Only hours after she stood on a stage accepting her 11th Primetime Emmy, smashing previous records with six wins for a single role, Julia Louis-Dreyfus received a phone call and learned that she had cancer.
Hearing the soul-crushing news, the star of Seinfeld said she was “to my bones terrified,” but reacted in a way that no one would expect, not even from a comedian.
On September 16, 2017, Julia Louis-Dreyfus, the star of Veep, graciously accepted her Emmy, beating out nominees like Jane Fonda and Lily Tomlin (Grace and Frankie), Ellie Kemper (Unbreakable Kimmy Schmidt) and Tracee Ellis Ross (black-ish).
“We have a great final season that we are about to start filming with a lot of surprises…This is and it continues to be the role of a lifetime and an adventure of utter joy,” she said in her acceptance speech, excited to film the next season of her hit show, Veep.
The next morning, Louis-Dreyfus, now 62, had a call, learning that the results from a breast lump biopsy had come in, and that she was confirmed positive with stage 2 breast cancer.
“It was completely out of the blue that I got this diagnosis and it happened, believe it or not… on the heels of getting an Emmy. Within 10 hours,” she shared with David Letterman on his Netflix show, My Guest Needs No Introduction. “I very happily won that night and then the next morning the phone rang saying, you know, ‘I’ve got bad news, you have cancer.”
Explaining her unorthodox response, The New Adventures of Old Christine star said, “Not that it’s funny, but it is funny juxtaposition-wise. It’s kind of unbelievable. And I did start sort of laughing hysterically like a crazy person, and then it morphed into something else of course.”
Once the shock settled, Louis-Dreyfus said reality, along with fear set in. Speaking with The New Yorker, the star of Seinfeld explained her thoughts, “‘am I gonna be dead tomorrow’ kind of thing? I didn’t let myself go there…Don’t misunderstand: I was to-my-bones terrified. But I didn’t let myself—except for a couple of moments—go to a really dark place. I didn’t allow it.”
Ten days after her diagnosis, Louis-Dreyfus announced to the world that “1 in 8 women get cancer. Today I am the one.” In a photo capturing a letter she wrote, Louis-Dreyfus said, “The good news is that I have the most glorious group of supportive and caring family and friends, and fantastic insurance through my union. The bad news is that not all women are so lucky, so let’s fight all cancers and make universal health care a reality.”
Her decision to go public was driven by her awareness of the high costs connected with treatment, that are unaffordable for people without insurance, and also because filming the seventh and final season of Veep was postponed, allowing Louis-Dreyfus’ recovery time. (HBO’s Veep wrapped up filming in December 2018).
“Frankly, I would never have made this a public journey, but I kind of had to given the circumstances because our show had to shut down for a period of time,” she said, also bringing up the importance of helping others. “I think I reached a lot of people. I was able to raise a lot of money for women who have had mastectomies, who need reconstruction but insurance doesn’t cover that, and I was really happy to be able to do that. The outpouring of support was quite overwhelming.”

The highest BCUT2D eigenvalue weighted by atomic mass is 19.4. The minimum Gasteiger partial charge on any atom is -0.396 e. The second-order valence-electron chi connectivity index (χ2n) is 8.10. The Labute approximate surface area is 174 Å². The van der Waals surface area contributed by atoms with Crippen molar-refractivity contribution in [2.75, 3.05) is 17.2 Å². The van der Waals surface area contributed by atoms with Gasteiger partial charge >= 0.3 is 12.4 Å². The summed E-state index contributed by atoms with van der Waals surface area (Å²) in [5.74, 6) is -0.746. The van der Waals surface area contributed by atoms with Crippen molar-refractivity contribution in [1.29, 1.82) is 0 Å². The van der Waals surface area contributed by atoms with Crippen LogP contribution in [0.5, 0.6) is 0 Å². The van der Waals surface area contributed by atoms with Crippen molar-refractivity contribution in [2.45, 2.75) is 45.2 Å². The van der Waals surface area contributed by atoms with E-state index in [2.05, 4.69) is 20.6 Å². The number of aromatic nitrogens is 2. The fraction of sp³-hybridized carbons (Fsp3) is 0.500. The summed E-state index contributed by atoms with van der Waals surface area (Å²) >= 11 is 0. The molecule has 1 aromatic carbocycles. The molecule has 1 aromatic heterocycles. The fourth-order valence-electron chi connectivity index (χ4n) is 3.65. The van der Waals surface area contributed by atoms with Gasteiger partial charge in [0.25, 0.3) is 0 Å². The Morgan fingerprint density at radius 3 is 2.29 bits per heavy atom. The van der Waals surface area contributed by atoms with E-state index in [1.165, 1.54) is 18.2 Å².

Fans praised her courage and shared their own stories. One wrote, “Today, i am the one. You have always been my hero and now more than ever you will be one of my inspirations,” while another, who diagnosed two days before Louis-Dreyfus, said, I was diagnosed on September 15th. You’re my inspiration! F*** cancer!!!”
About one year later, after a double mastectomy and six rounds of chemotherapy, Louis-Dreyfus announced that she was cancer-free.
But she couldn’t have done it with her family and friends, who created an environment for recovery that was filled with love and laughter.
“The old cliché about laughter being the best medicine turns out to be true: when I was getting my hideous chemotherapy, I’d cram a bunch of friends and family into the tiny treatment room with me…We really did have some great laughs. Of course, I was heavily medicated and slipping in and out of consciousness, so I was a pretty easy audience.” She continued, “My point is that laughter is a basic human need along with… love, and an HBO subscription.”
Veep castmates, Tony Hale and Timothy Simons recorded a hilarious video, lip-syncing to Katy Perry’s “Roar,” using signs that read, “you are a champion,” and “we’re going to hear you roar.”
“How lucky am I that these bozos have my back? What a moving inspiration to my day. I’ve watched it a gazillion times,” Louis-Dreyfus wrote on her Instagram.
Her 62-year-old husband Brad Hall, whom she married in 1987, and her two sons Henry, 30, and Charlie, 25, never left her side.
“It was like they had their hands underneath me holding me up,” she said in an interview with People. “I think whenever a family goes through a crisis and comes out the other end, you’re bound to have an intimacy that, perhaps, wasn’t quite there like it was before. I mean, we were very close before, but I know how precious life is.”
Lastly, the actor shared, “I got diagnosed with cancer, and I powered through it, and I came out the other side,” shares Louis-Dreyfus. “I’m grateful for all of it.”
Thank you to Julia Louis-Dreyfus for sharing her journey with world, and bringing hope to others diagnosed with cancer. And, as her Veep co-stars suggested, we heard her roar!
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